On April 4, the social media network Odnoklassniki (OK.ru) hosted a special livestream of the series “Po Pravde Govorya” (Telling the Truth – an educational talk show by UNAIDS and UNESCO IITE), dedicated to COVID-19.
The project hostess Lika Dlugach discussed with experts a number of issues that the novel coronavirus may raise over the coming weeks and months: How can I effectively protect myself against COVID-19? Is self-isolation effective to prevent the further spread of the virus? How do I motivate myself to work and study from home? And how can we talk to children and older people about a problem that, as a matter of fact, has put the whole world under lockdown?
The broadcast received more than 2.3 million views and some 5,500 user reactions from users.
Cooperation, partnership and solidarity will contribute to the end of the pandemic
Dr Hans Kluge, WHO Regional Director for Europe, was the first to address the audience. He described the state of the epidemic in the European region and outlined the principles underlying an effective response to the coronavirus. These include continuing international cooperation, partnership and solidarity, which will allow delivering necessary supplies to fight the pandemic to the countries and regions most in need, as well as providing assistance to the elderly. Dr. Kluge stressed that the most important challenge many countries are facing is to leave none of the affected behind.
What is special about COVID-19?
Mr Vinay Saldanha, UNAIDS special adviser, noted the extremely rapid spread of the coronavirus and spoke about the joint efforts of all UN organizations in fighting the pandemic.
He also stressed the importance of informed (though possibly tough) decision to introduce a quarantine regime:
“The world has not seen such a fast-evolving epidemic that would affect the whole globe, all countries, all territories for more than a hundred years. The virus is actually spreading very quickly, [ … ] and now it is drastically important to stay at home in quarantine”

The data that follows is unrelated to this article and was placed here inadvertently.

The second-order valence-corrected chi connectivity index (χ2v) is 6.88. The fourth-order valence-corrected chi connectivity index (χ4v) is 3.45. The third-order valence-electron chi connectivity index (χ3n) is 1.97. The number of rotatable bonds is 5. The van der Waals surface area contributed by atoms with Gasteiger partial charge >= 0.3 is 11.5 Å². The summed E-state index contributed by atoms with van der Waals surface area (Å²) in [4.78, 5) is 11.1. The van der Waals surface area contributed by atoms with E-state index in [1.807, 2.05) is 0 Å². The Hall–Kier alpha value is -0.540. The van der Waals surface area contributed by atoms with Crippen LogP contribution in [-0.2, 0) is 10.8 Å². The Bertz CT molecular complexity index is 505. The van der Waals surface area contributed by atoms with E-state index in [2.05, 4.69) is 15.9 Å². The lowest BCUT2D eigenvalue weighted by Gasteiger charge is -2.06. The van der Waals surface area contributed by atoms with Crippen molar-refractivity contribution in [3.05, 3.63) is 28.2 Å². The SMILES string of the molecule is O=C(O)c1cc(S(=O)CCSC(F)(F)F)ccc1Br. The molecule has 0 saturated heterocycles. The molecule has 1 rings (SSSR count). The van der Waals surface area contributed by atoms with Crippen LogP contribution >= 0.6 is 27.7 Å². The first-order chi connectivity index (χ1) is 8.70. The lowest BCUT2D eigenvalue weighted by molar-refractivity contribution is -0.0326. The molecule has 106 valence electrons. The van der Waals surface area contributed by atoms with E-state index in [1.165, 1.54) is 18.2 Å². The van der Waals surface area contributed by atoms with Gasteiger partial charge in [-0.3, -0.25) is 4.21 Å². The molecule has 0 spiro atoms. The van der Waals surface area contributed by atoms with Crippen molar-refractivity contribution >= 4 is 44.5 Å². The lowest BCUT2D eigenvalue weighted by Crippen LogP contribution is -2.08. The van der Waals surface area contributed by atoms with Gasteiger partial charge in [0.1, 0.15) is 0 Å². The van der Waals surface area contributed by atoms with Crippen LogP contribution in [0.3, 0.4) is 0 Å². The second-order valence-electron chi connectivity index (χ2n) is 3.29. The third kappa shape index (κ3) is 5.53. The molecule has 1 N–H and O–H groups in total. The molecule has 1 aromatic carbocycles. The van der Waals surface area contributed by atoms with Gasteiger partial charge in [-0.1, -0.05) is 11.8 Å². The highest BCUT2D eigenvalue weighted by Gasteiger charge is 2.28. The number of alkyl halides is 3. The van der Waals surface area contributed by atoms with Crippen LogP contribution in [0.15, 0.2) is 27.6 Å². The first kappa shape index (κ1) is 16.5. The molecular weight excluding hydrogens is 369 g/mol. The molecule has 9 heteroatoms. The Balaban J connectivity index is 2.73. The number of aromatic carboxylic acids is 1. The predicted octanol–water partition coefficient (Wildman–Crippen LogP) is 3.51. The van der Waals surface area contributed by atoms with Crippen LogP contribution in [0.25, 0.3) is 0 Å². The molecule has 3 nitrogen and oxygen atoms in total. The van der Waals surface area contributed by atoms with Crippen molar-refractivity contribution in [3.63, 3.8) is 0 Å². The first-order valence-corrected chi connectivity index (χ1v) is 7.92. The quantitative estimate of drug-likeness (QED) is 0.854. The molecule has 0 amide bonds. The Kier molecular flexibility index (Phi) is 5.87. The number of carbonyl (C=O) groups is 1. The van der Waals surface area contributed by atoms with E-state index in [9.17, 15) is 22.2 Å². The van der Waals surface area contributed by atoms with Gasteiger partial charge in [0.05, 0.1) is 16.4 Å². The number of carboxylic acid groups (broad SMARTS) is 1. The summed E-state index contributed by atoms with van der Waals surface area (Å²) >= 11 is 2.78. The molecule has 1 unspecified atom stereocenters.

Why do we need quarantine and self-isolation, and when are they most effective?
Mr Alexander Goliusov, Director of the UNAIDS Regional office for Eastern Europe and Central Asia (EECA), has agreed with Vinay Saldanha. He once again stressed that the epidemic can be stopped in the shortest time in case of total self-isolation and quarantine. This condition is critical to interrupt the virus transmission chain from one person to another would be interrupted. Alexander Goliusov also added:
“There are two possible ways of responding to the epidemic: either a strict quarantine and subsequent exclusion of anyone else from this exact territory, or a ‘soft’ quarantine, which will slow down the spread of the infection and will let the health care system manage the response, minimize the number of deaths among the infected, but this will take a longer period of time”.
Facts and fakes about the virus – a word from an infectious disease specialist
Ms Elena Orlova-Morozova, infectious disease specialist, MD-PhD, answered the most frequently asked questions about health and COVID-19 in detail. Viewers were particularly interested in the symptoms of the disease, as well as its difference from other respiratory infections.
Elena Orlova-Morozova paid special attention to common misconceptions about a new type of coronavirus and its treatment. Notably, she explained why we should not take non-prescribed antibiotics as a means of prevention and self-medicate, especially with some traditional remedies. She also explained why there is no universal testing for COVID-19 among the population.
Learning under the new circumstances
Mr Tigran Yepoyan, UNESCO Regional Adviser on Health and Education, spoke about how UNESCO is helping countries at the time of school closure. He presented the new platform developed by UNESCO IITE, which provides easy access to multiple resources for distance learning as well as to a series of information cards prepared by UNAIDS Regional office for Eastern Europe and Central Asia and UNESCO IITE. The cards provide parents and children with practical advice on how to get through this difficult time without ruining relationships with each other, continue studying at home, stay strong amid panic and avoid depression.
“It is very important to engage in a truthful and open conversation with children about the situation, stand on equal grounds, limit the amount of exposure to news, concentrate on positive side, and avoid blaming the infected for everything,” – Tigran Yepoyan summed up.